Monday, August 22, 2016

When Death Is a Pathway to Writing

When I first started writing memoir, truth be told I didn’t think anything as “ordinary” as my story of love and loss would matter. Six years later, I feel that writing what I endured during and after my husband’s death helped heal me and perhaps gave others the possibility of believing that their stories mattered too.

Death is a pathway to healing. I heard that at a religious retreat at St. Mary’s of Providence retreat center in Elverson a couple weeks ago.

Located amid rolling hillsides and farm country about forty-five miles west of Philadelphia, the center features a mansion house built by the descendant of an iron magnate.

The Daughters of St. Mary manage the center which includes a chapel, walking paths, dining hall, and retreat rooms. It was here I attended my first faith healing. A friend invited me and I felt it discourteous to refuse. Although I wanted to believe, the cynic in me often wins out and I heard a voice whisper . . . "This is like a cult."
About ten of us went to a healing service. The healer, an ex-Marine from the British Royal Navy, he almost died from his wounds and had become a priest in mid-life after his own miraculous recovery. He spoke about believing in Christ, in the Risen Lord who has done the suffering for us. “You can’t nail yourself to the cross. It’s impossible,” he said putting out his arms and showing how no one can use his hands to nail himself.

The trick, he said, is not to let others nail you to the cross, or let your emotions do the work for you. “Be gentle with yourself,” he said, have fun. He then went around the room and each person was asked what they wanted him to heal. The majority of the requests had to deal with healing “anxiety.” He wore a large silver and turquoise crucifix around his neck. He told us he had been born in 1954, which made him 62 years old.

I had an upper molar extracted two months before and the gaping cavity left in my gum had been slow in healing, including a passageway into my sinus which caused pain, I told him. This pain was exacerbated by the anxiety of being a woman living alone. He put some oily balm on his fingertips, rubbed it on my forehead and then held his right hand to the left side of my face where the pain resided. I could feel his hand quivering. Although the room was air-conditioned, I noticed the sweat that soaked through his shirt; under his armpits, on his back. A woman priest attending the retreat told me over lunch earlier that day that the exertion of healing had taken a tremendous toll on him; he had many ailments which she said had been brought upon “by the devil” who does everything in his power to stop the healer.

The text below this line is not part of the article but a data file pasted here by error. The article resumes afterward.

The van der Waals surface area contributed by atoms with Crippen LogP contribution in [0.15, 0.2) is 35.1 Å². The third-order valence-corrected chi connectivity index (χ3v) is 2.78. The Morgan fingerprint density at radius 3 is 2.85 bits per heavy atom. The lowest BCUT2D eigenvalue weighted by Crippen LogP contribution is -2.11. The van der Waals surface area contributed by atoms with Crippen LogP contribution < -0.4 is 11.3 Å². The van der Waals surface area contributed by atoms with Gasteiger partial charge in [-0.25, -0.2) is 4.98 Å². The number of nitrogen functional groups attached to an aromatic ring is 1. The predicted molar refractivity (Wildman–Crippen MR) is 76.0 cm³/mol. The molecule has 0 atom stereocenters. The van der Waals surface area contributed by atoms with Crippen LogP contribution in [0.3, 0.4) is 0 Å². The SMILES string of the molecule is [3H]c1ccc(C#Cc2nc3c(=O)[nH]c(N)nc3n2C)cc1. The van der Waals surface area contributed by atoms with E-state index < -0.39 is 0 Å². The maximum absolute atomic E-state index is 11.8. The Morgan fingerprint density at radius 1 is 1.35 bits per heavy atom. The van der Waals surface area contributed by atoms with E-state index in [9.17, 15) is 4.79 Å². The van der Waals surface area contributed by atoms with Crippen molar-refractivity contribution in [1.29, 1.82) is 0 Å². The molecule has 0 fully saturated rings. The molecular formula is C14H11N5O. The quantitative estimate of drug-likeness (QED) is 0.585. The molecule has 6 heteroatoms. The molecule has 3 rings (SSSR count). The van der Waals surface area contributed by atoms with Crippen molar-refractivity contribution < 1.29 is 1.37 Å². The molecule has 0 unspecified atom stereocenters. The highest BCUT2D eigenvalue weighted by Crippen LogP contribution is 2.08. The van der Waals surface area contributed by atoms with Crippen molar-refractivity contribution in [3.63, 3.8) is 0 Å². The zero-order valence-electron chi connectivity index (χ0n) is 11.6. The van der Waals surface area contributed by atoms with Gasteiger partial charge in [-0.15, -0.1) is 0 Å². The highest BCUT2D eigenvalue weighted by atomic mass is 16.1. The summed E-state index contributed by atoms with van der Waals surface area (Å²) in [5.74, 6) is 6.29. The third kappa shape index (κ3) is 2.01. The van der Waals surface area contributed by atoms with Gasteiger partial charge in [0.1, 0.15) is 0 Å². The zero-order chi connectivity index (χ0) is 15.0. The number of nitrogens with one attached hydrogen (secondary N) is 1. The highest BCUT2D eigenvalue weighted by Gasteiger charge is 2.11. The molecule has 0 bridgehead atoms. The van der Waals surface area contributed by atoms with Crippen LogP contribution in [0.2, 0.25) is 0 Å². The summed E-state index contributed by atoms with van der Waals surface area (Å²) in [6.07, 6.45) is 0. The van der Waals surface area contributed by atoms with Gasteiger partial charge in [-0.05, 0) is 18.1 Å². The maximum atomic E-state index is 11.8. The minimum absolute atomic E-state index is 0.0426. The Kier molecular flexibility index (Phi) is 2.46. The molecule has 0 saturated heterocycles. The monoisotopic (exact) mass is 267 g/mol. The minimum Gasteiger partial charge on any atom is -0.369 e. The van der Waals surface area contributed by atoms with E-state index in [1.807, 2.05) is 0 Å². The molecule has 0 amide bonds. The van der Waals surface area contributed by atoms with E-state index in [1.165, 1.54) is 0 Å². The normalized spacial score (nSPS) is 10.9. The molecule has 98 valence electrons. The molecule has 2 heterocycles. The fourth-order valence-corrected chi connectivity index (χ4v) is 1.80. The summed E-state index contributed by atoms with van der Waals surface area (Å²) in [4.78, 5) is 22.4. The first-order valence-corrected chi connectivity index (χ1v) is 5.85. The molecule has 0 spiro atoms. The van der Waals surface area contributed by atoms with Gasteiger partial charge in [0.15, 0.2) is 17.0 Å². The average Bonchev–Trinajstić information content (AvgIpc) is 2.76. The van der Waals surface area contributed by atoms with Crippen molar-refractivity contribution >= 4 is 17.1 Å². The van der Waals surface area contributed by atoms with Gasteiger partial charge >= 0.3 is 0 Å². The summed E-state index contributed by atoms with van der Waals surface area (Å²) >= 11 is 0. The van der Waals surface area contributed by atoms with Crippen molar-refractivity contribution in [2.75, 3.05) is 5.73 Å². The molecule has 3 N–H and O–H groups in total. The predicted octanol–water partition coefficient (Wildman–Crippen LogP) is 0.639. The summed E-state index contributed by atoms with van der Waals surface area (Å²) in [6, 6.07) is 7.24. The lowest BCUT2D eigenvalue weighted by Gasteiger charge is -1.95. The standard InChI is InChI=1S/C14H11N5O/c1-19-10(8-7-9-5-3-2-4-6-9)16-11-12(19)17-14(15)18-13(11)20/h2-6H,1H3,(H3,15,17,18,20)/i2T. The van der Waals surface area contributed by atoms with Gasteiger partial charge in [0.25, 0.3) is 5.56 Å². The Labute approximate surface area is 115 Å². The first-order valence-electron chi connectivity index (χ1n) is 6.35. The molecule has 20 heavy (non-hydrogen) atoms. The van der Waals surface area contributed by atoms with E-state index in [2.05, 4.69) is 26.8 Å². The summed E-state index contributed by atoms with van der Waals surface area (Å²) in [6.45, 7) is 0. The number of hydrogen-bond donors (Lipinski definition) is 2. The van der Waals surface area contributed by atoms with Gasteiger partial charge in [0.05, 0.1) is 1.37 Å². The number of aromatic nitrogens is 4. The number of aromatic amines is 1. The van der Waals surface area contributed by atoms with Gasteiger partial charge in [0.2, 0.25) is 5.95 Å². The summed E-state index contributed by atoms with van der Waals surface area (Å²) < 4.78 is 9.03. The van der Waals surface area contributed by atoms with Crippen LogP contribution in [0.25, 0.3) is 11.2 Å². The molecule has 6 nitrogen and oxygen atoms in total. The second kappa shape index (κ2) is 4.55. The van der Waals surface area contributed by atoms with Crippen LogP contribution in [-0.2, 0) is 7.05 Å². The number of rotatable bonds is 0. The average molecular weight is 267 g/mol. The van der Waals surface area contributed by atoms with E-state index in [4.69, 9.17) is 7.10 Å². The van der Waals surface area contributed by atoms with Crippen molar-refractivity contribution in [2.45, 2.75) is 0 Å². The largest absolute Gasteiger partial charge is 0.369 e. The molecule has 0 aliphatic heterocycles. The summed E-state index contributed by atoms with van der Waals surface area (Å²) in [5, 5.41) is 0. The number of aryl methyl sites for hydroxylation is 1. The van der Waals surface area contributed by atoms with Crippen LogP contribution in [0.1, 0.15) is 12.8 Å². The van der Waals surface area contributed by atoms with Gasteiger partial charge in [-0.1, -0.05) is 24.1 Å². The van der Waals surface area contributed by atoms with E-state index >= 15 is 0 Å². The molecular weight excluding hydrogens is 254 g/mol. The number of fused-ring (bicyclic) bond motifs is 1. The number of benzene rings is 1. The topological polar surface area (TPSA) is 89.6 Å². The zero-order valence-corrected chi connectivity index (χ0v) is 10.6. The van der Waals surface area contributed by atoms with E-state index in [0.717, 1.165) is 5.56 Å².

Interestingly, the pain totally subsided two days after the faith healer laid his palm on my cheek.

It makes me realize that the pathway isn’t always clear. Surprises and revelations appear along the way, hidden by brambles, thorns; the overgrowth that is grief, bitterness and cynicism.


As writers, many of us are motivated by death; the death of a loved one; the death of our spirit, the death of an old life, the death of a dream.

It took thirteen years after my husband’s death for at least some TRUE measure of healing to begin . . . to trek forward through the tangle of weeds; of angst and pain. It happened gradually; the sunlight after winter’s first snowfall; the blank page waiting, where through words I could find “refuge”; a way to begin making sense of the question: Why was a good man, the father of two young sons, stricken with an incurable cancer at the age of thirty-nine?

I wish I could say that I have mastered the fine art of prayer
– although, I suppose, writing is my prayer on the page; thought-centered but also the emotional, the feeling core of my heart. Writing represents the need for self-expression, the cry in the “wilderness.”

I have spent much of my life flirting with Christianity; the transformative message that love and resurrection alleviates – or at least makes sense of life’s suffering and answers our prayer for meaning – compels. It’s a good flirtation, one that as I age I hope develops into a deeper love affair. Pursuing the spiritual is always a productive use of time for the writer.

It’s hot, humid today and the day lilies are most gone now; their thin, reed-like brown stalks reaching up like dead fingers toward an ash-gray, August sky.

As the seasons turn and as in winter when life is frozen, so it sprouts again in the spring . . . the first yellow and purple crocuses pushing up through fall’s dry, brown leaves.

How about you? Can you share how death was a pathway to your writing or healing?

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